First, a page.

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First lady finds hope, inspiration in Haiti

Wed., April 14, 2010

PORT-AU-PRINCE, Haiti – She cheered and danced to the welcoming sounds of quake-devastated Haitian children. She even painted a purple fish with them.

For all the devastation that surrounded her almost everywhere she turned Tuesday, Michelle Obama found hope and inspiration on her first visit to Haiti.

“The road ahead, as you know, is not going to be easy. And its not going to be quick,” said Obama.

“President Rene Preval and the Haitian government have been working under unimaginable difficulties,” she added at the end of a day here that began with an aerial tour of the capital and its hundreds of tent cities. “But they have a vision for the future, and they have a road map to get there. So little by little, Haiti will move forward.”

Preval and first lady Elisabeth Delatour Preval welcomed both Obama and Jill Biden, wife of Vice President Joe Biden. Preval later told the Miami Herald that their visit shows “the personal involvement of President Obama and Vice President Biden, and the sympathy they have for the Haitian people.”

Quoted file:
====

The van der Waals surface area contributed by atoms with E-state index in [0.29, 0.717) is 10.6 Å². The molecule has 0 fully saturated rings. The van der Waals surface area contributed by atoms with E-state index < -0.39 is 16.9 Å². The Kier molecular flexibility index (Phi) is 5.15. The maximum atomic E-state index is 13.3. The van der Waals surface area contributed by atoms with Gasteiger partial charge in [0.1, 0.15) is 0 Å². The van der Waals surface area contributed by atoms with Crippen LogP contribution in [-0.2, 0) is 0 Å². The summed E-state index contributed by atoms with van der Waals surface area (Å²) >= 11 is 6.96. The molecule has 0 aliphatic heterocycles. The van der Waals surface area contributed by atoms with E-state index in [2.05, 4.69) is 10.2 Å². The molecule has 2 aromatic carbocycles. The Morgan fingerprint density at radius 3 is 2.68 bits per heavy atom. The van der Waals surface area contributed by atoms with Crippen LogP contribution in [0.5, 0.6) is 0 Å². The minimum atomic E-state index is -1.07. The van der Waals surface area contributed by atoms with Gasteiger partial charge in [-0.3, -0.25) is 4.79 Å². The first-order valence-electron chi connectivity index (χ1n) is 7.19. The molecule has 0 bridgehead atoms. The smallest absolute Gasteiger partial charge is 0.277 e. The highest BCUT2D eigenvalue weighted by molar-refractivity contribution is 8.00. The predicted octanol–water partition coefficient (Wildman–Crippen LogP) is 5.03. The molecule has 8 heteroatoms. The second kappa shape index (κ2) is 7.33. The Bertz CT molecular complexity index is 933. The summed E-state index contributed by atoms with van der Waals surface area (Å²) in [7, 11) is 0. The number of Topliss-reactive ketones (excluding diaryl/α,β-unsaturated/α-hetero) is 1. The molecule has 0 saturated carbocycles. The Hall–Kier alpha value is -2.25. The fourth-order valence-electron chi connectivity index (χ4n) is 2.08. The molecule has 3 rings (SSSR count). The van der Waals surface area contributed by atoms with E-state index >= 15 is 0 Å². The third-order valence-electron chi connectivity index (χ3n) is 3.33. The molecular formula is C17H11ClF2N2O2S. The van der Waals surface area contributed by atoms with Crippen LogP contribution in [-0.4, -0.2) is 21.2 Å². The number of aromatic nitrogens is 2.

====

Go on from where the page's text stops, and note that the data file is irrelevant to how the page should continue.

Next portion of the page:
“It’s a reflection of the engagement of the American people.”

The daylong visit included a stop at one of two sites where Haiti’s first lady has a “bus camp” for 900 children. The children are provided with art therapy, with the help of Haitian artists in green buses. The buses were provided by the first lady of the Dominican Republic. The program, Plas Timoun, or the Children’s Place, was set up shortly after the earthquake with help from one of Haiti’s leading artists, Philippe Dodard.

Dozens of children greeted Obama and Biden, singing “welcome” in English.

Obama danced, shrugging her shoulders and shaking her hips as the children sang. At the end, she gave several of them high fives.

The visit came a day after Haitians marked the three-month anniversary of the 7.0-magnitude earthquake, which the government now says killed 300,000 people.

For all the challenges that remain, small signs of progress are evident: increasing numbers of the more than million homeless now have tarps to protect them from the rain, and over the weekend the government began moving thousands of people from flood-prone camps.

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